This fall, the AGSF Teen Council was invited by Larry Tarica, a board member of Project A.L.S, to attend this year’s gala. Being asked to attend meant the possible involvement of Project A.L.S, Valerie and Meredith Estess, and many other determined philanthropists in what our foundation has to offer. And, that is just what it gave us. I, along with the rest of the Teen Council, was able to meet these amazing people and talk with them about what we have done and are planning on doing with the Teen Council. I learned much information about what is going on with ALS research and saw philanthropy at its finest. I was able to practice speaking to influential and powerful people, and even managed to get Ben Stiller to tweet about AGSF and the Teen Council! After the event, we toured the Columbia University stem cell research lab, learned about what is being done there, and met up with Valerie and Meredith. They told us how they were “getting older, and need the younger generation to learn more about what ALS is” and how they were "placing their hope in us." The Teen Council was given representation by Project A.L.S. to educate and spread awareness throughout the teenage community by collaborating with Project A.L.S., and by helping them come up with event ideas that would interest “the younger generation." This was an unforgettable experience. Meeting these people and learning about what has been discovered has truly altered my perspective on service, and on fundraising, for the better.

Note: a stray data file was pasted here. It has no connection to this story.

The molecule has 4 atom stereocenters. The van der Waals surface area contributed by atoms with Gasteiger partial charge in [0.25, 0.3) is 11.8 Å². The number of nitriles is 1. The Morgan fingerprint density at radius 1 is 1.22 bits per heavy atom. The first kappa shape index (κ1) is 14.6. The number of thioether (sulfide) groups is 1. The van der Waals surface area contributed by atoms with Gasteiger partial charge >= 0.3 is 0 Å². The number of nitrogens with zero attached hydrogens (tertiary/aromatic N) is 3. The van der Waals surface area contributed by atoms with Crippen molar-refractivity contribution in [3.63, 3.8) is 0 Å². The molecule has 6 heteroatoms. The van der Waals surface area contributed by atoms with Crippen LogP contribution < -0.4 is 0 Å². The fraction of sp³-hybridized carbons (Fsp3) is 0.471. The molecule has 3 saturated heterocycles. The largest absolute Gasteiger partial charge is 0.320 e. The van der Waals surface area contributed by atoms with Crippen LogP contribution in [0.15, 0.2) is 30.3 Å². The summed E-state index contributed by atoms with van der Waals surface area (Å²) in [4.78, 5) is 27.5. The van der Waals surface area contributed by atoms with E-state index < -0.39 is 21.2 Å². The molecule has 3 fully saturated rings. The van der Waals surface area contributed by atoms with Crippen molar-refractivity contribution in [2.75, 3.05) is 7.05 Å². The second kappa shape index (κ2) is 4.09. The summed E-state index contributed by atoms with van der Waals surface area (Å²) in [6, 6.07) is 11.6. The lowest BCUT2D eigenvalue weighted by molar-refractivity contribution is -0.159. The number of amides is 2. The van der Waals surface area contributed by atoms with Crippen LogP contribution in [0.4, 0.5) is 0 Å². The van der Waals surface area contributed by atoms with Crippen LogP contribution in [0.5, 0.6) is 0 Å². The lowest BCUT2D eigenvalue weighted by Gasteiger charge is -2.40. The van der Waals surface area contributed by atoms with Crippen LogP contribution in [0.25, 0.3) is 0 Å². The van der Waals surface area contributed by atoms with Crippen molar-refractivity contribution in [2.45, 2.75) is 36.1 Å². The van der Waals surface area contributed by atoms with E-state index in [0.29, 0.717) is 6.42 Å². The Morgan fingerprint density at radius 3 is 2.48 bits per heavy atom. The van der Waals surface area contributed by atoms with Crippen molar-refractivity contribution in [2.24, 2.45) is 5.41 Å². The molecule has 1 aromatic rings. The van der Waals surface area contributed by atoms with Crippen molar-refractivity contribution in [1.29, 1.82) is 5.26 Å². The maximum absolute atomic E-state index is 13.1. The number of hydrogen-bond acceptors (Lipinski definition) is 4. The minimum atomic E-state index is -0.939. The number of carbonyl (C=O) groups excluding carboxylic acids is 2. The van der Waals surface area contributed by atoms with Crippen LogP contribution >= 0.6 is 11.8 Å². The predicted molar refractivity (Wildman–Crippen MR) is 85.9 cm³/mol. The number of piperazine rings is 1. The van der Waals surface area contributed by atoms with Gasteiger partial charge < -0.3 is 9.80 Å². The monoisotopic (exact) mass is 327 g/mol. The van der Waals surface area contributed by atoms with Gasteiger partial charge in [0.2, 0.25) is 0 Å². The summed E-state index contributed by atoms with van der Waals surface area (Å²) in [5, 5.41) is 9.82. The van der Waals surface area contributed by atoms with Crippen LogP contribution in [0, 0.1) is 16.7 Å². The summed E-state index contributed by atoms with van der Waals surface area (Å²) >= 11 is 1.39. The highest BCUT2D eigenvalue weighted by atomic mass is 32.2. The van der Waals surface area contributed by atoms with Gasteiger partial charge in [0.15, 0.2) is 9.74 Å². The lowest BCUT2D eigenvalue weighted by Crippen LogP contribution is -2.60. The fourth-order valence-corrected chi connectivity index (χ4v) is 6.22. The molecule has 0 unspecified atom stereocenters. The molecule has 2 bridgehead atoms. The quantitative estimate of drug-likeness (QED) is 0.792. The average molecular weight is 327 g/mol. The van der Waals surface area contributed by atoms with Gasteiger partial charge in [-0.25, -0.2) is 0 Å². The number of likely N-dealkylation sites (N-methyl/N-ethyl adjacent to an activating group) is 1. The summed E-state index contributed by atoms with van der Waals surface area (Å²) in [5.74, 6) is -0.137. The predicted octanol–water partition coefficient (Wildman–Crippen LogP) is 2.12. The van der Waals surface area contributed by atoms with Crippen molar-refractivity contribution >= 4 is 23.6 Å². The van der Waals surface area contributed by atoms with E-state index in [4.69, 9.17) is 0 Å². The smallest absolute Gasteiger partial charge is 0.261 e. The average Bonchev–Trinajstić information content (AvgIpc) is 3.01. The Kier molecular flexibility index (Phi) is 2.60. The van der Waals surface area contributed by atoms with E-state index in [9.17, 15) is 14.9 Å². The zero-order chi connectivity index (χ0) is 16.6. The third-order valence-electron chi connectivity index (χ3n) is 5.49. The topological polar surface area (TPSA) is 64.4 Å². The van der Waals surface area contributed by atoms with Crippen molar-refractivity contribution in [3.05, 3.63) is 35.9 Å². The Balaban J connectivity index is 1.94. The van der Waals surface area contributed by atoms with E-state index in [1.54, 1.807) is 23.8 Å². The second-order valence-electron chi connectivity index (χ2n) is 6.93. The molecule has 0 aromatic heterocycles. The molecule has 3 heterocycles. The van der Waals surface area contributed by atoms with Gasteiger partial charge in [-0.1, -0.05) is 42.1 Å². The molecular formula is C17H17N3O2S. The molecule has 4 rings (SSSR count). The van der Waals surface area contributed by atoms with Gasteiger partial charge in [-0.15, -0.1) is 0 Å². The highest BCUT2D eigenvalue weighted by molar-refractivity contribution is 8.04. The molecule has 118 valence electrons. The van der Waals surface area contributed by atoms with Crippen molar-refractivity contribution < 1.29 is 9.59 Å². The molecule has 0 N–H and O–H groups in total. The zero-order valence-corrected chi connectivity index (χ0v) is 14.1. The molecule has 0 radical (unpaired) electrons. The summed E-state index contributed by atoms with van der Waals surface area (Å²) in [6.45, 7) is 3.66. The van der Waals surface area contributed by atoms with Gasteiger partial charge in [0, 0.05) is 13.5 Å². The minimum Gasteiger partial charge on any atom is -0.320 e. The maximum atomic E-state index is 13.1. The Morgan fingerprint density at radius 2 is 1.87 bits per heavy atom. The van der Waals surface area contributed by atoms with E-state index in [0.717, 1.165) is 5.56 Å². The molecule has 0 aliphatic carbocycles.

US Blazer Buzz 13 Oct

This week's highlight: Varsity Athletics

2014-15 is Woodlawn's inaugural year as part of the Southern Piedmont Athletic Association (SPAA) and North Carolina Independent School Athletic Association (NCISAA) as a 1A school, and our varsity programs are already turning heads.